Saturday, February 2, 2013

9 Requirements for Future All-Star Athletes

Over the last 10 years, I have seen lots of students beginning their involvement in select athletic teams and competitive cheer and dance teams. I think that's great that parents want their children to excel in an area that they have talent. After all, being in these organizations teaches strong work ethic and perseverance in the quest to excel.

Where pushing kids to develop their talents goes awry is when students are conditioned to believe that their athletic talent is their only future. These phenoms are conditioned to place all of their emphasis and all their effort into developing their physical talent without putting the same level of effort into developing their mind. 

As a high school principal and teacher, I can't tell you how many talented students I knew whose talent took them no further than graduation day. Some of them were Division I athletes absent of Division I academic abilities. Because they failed to develop their academic prowess in school, their athletic talent took them nowhere. Sadly they believed that their life was set because of their athletic talents alone.

Below is a chart that tells the real story about athletic potential.  The chances of capitalizing on our athletic talents pales in comparison to the potential found in our intellectual potential.  Not many employers want to know our success as a player.  They want to know our skills as a producer.

College is the Best Plan A.

We have to teach kids that...

1.  The strongest muscle in the body is the brain.  After athletic talent has exceeded its potential, the only way that kids will be successful as adults is completely dependent on what is inside their brain. 

2.  The greatest skill that all athletes must master is the ability to read and think critically. 

3.  The greatest attribute that all athletes must possess is sportsmanship. Being a good sport is a life-long skill that will benefit athletes long after the game is over. 

4.  Winning isn't everything, but the will to win is. Life is not about winning but responding to loss. How you handle a loss will make you or break you. 

5.  Colleges look at your academic ability before your athletic ability. Talented athletes are a dime a dozen. Colleges recruit talented AND intelligent athletes.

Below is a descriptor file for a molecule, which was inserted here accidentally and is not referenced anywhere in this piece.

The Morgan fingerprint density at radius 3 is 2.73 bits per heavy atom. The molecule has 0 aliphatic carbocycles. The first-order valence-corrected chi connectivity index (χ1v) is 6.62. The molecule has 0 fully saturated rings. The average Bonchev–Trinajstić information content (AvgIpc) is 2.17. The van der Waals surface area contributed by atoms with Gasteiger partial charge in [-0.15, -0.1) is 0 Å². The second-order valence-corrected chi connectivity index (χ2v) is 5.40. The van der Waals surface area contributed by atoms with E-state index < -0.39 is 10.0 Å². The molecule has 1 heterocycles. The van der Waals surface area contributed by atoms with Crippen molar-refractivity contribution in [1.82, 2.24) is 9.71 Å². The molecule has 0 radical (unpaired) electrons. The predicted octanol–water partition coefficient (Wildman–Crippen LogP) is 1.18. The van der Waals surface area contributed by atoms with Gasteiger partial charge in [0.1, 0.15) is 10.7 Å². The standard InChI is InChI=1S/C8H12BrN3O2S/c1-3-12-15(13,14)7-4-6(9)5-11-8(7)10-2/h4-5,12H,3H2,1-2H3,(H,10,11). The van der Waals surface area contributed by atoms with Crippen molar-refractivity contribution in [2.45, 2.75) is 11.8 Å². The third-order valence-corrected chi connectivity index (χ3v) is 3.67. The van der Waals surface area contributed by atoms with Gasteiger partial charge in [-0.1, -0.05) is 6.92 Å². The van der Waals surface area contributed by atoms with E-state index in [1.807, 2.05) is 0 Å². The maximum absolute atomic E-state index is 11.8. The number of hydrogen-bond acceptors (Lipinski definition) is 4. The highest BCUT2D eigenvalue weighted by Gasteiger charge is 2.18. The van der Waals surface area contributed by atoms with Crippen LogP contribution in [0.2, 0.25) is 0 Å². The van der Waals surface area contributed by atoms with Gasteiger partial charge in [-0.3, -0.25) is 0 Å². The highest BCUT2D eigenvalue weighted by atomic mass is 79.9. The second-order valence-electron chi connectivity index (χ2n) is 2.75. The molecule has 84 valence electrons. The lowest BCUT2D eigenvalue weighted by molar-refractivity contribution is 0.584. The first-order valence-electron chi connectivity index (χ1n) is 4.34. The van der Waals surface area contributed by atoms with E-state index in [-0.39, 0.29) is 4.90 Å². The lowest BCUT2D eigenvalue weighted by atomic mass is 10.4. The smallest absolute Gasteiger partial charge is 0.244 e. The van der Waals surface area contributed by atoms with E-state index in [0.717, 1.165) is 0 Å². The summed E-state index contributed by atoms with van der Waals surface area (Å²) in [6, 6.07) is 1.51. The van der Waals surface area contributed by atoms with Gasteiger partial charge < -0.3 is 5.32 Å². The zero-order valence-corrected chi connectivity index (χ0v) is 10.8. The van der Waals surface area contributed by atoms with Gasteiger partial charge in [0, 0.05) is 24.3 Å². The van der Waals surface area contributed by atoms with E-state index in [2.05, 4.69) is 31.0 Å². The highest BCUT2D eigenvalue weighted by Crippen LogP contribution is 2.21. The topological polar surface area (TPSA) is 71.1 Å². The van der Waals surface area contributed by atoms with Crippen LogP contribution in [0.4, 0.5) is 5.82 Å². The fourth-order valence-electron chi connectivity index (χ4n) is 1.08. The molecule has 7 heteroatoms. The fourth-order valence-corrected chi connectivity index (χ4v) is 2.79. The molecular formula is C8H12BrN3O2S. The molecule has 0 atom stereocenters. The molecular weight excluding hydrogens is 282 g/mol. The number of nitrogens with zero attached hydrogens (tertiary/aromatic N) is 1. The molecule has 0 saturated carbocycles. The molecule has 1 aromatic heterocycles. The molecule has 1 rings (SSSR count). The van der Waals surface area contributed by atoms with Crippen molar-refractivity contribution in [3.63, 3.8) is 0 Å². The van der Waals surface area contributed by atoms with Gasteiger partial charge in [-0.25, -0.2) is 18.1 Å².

6.  Your character is your most important commodity. The way kids learn to treat people will take them a long way in life or cut their career short. 

7.  Being a good teammate is not just important for winning games.  Employers are looking for collaborative employees. If you are a bad teammate, you will probably not be very collaborative and will not be very employable.  

8.  Your body will eventually give out. What you possess after that is called your future. 

9.  Your Plan B is more important than your plan A. Your plans after your reach your athletic plateau or your knees give out is called your Plan B. Make sure that your Plan B is better than your Plan A.

The Ultimate Team

All of us aspire to be the next LeBron James, Russell Wilson or Leonel Messi in our area of talent.  These icons are unbelievable athletes who consistently deliver championships.  There's nothing wrong with striving to achieve that level of excellence on the field of battle, but we must let our athletes know that the deck is stacked against them.  While there is a chance to become a professional athlete, it is a small one.  Their lives can't be completely dependent on becoming a world-class athlete because there are so many variables and so few spots on the roster.  We must also push our athletes to aim for a spot on the ultimate team by becoming world-class workers with all-star intellects and championship character.  That is the real team we want all of our children to make, and we (parents & educators) hold the key to ensuring that they make that team.


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